The Official MailPace Blog

We used to store files as base64 strings in Postgres, but not anymore

September 09, 2023

Recently we had an outage caused by our database VM running out of space. One contributing factor was due to storing email attachments in the database itself as base64 strings.

This is not as crazy as it sounds

Email attachments are always encoded into base64 for sending, so our API specifically asks for that as the input format. Yes, there are a million better formats for encoding binary data/images, but hey, SMTP is older than the internet, and attachments were hacked on as MIME types in the mid-90s, so here we are.

P.S. If someone at Google, Microsoft or some other big email giant is reading this and wants to add support to SMTP for e.g. brotli encoded data, please do, and we’ll add support for it.

We originally decided to store attachments as base64 strings in the database, so we wouldn’t have to encode / decode them when sending, and could just use our database as the source for everything. This meant that some rows on the database could have a 30 megabyte string in them, but Postgres can easily handle this, and it simplified our infrastructure greatly.

Pro tip: to ship a tech product, engineer to get something working, and scale up when you need to. Don’t over engineer, and don’t prematurely optimise.

Growing pains

We don’t like storing data, it’s expensive, has privacy risks, and doesn’t add any value to us or to our users. So we remove all emails 30 days after sending, and our data storage needs are deliberately as low as possible.

Despite this, we’re growing fast, and our database started to grow by several gigabytes per day, so it was time for a change.

Files files files

The obvious answer is object or file system storage, instead of putting the attachments in the database we’ll store them as a file somewhere, and retrieve them when we want them. However this meant:

  1. Decoding the attachment when an email arrives and is placed in the send queue
  2. Storing the attachment on a separate system
  3. Re-encoding the attachment when we send it (and we might have to retry sending it up to 15 times over several days)

This introduces a new dependency on a file store in real time , and it will probably be slow! And remember, we are called MailPace. So we needed a better solution

ActiveJob to the rescue

We already had the data in the API request, and in Postgres, and this was plenty fast enough, so instead of changing the way emails are sent, why not move the attachments out of the database after the email is delivered?

We can do this in an async background process, and this means we save the space, but keep the base64 string around for long enough to get the email delivered.

So here’s how to move large files out of Postgres and into an object store (like AWS S3 or equivalent) in a Ruby on Rails app, with Active Storage and Active Job.

Install active storage

First we set up active storage by following this guide, and create a bucket on S3, or in our case Cellar by Clever Cloud.

We can add a file to our model by adding this to our model.rb file:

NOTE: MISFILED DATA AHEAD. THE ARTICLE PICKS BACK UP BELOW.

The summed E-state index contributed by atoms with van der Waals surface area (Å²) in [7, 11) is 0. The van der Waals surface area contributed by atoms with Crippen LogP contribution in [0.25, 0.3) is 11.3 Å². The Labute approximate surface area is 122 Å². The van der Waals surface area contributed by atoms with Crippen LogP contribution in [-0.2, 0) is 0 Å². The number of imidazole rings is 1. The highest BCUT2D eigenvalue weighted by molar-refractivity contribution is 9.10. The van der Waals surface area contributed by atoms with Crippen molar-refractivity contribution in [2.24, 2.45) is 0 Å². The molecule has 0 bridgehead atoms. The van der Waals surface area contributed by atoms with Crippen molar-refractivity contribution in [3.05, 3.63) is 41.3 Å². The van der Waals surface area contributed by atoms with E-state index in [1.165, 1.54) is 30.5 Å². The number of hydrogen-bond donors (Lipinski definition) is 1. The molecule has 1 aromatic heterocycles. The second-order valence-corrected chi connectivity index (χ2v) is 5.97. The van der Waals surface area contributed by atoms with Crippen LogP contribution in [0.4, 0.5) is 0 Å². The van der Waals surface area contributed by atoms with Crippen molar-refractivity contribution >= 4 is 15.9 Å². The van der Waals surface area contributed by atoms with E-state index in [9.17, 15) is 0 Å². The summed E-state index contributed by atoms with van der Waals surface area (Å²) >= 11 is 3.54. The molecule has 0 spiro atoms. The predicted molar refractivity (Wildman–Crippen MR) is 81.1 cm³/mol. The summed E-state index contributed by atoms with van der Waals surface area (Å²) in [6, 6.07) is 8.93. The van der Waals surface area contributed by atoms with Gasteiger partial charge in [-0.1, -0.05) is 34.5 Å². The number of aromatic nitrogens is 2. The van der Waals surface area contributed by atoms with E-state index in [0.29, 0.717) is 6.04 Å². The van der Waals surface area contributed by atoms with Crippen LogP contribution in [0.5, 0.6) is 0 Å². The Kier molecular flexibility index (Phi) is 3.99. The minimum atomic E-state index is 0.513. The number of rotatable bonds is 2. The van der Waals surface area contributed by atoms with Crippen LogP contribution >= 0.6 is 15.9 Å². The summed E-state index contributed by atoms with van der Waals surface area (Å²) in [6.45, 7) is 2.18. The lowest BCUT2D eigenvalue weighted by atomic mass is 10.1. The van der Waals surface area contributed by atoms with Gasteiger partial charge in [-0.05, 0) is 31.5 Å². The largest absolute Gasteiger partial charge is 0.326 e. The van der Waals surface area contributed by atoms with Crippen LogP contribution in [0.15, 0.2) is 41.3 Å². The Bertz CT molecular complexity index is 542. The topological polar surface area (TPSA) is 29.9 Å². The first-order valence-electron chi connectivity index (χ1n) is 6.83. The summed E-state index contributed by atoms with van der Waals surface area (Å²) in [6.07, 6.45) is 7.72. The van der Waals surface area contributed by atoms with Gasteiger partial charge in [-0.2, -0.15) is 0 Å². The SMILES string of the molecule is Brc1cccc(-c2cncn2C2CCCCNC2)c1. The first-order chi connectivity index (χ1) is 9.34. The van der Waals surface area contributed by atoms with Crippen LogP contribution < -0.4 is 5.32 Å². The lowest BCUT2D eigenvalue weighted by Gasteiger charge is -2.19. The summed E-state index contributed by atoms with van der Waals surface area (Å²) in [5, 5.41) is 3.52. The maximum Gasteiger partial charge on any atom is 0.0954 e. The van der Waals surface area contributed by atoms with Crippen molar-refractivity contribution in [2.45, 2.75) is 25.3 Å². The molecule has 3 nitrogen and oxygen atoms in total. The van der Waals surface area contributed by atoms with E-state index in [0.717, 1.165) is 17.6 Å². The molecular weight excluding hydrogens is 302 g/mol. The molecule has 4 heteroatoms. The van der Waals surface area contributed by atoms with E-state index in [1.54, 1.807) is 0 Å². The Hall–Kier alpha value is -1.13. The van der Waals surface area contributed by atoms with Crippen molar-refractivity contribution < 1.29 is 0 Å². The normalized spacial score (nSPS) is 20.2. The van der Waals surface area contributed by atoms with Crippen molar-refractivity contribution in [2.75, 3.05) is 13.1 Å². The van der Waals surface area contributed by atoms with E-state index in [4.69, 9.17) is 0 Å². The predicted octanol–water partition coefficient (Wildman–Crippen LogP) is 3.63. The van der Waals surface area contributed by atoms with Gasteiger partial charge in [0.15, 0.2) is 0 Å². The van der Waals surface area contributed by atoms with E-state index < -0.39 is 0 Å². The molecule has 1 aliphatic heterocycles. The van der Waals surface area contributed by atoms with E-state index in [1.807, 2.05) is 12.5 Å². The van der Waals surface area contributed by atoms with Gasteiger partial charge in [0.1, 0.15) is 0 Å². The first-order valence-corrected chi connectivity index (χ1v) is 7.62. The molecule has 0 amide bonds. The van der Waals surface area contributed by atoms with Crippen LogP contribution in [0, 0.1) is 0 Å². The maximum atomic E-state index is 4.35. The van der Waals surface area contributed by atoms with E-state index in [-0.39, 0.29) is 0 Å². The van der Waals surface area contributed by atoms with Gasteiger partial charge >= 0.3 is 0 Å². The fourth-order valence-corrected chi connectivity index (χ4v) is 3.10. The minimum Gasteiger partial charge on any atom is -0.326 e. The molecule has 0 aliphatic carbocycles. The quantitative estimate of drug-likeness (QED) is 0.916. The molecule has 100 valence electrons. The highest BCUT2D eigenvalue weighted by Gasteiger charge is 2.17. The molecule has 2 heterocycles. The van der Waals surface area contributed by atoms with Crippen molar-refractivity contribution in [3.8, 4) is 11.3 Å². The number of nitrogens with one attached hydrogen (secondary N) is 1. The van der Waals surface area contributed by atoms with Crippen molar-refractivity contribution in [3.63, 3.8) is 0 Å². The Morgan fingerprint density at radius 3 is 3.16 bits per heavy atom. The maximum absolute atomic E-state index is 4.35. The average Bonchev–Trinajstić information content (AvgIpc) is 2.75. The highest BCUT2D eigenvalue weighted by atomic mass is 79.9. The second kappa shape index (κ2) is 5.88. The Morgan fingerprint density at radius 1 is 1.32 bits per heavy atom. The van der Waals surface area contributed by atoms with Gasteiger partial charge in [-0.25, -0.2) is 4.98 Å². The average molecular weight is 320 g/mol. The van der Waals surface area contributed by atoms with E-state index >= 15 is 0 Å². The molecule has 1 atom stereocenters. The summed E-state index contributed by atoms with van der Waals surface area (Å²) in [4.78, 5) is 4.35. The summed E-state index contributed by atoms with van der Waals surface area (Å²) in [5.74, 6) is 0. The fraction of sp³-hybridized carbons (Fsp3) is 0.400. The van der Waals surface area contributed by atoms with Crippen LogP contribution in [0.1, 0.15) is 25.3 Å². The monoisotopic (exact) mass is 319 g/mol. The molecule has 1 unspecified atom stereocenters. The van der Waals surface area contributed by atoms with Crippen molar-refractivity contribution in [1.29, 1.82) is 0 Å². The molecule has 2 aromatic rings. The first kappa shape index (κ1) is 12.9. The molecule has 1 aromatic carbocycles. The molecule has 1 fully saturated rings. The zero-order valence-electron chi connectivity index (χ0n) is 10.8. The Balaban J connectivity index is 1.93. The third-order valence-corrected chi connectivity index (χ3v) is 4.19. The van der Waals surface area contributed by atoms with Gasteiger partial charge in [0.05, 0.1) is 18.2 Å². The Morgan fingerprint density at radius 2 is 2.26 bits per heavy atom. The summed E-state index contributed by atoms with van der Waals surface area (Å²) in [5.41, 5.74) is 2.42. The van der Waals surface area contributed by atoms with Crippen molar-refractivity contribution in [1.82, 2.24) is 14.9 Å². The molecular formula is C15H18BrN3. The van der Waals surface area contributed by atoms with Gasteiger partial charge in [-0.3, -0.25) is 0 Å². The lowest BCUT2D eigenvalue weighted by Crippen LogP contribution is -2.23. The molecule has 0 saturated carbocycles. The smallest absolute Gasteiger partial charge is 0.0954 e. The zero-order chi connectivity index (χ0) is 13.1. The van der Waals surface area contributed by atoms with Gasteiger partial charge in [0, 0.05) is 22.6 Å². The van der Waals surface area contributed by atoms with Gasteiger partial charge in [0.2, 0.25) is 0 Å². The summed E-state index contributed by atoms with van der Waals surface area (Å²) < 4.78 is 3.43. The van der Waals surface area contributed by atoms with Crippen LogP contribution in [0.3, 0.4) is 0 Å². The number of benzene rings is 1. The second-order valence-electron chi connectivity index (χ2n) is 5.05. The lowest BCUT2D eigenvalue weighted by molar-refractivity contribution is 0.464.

has_one_attached :file

Add a job

After we’ve deployed the migration we can add our Active Job that moves the attachments out of the database and into our object store.

class SaveAttachmentsToCellarJob < ApplicationJob
  queue_as :default

  def perform(email_id)
    email = OutgoingEmail.find(email_id)

    email.attachments.each do |attachment|
      next if attachment.content == nil # Skip if already moved

      decoded_content = Base64.decode64(attachment.content)
      # We use at tempfile here to avoid using memory for large attachments
      file =
      attachment.file.attach(io: file, filename:,
                             content_type: attachment.content_type, identify: false) # This is what stores the file in the object store, we set identify to false as the users provide teh Content-Type themselves

      attachment.update(content: nil) # Remove the base64 string from the database

And then we add it to our model to run when things change, using perform_later so it runs in the background.

after_commit :move_attachments_to_cellar, on: :update


def move_attachments_to_cellar
  return unless status == "delivered" && attachments.any?


Change the UI

In the view.erb file, we can create a link to the file URL:

<%= link_to "#{} (#{attachment.content_type})", url_for(attachment.file) %>

Purge on delete

To ensure we delete files in our object store when we delete the email from our database, inside the model with the file we add:

after_destroy :purge_attachment


def purge_attachment

This will remove the file when the model is deleted.

Finally, we write some unit tests, add the right credentials for the bucket, add we’re good to go!

What happened

Immediately after deployment we started seeing attachments shifting over to our bucket. Within an hour we had saved 500mb of database storage, and our database stopped growing in size almost immediately.

All this with no impact on our sending speed, and minimal changes to our current infrastructure.


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By Paul, founder of MailPace. Follow our journey on Mastodon and Twitter, and sign up to our Product Newsletter.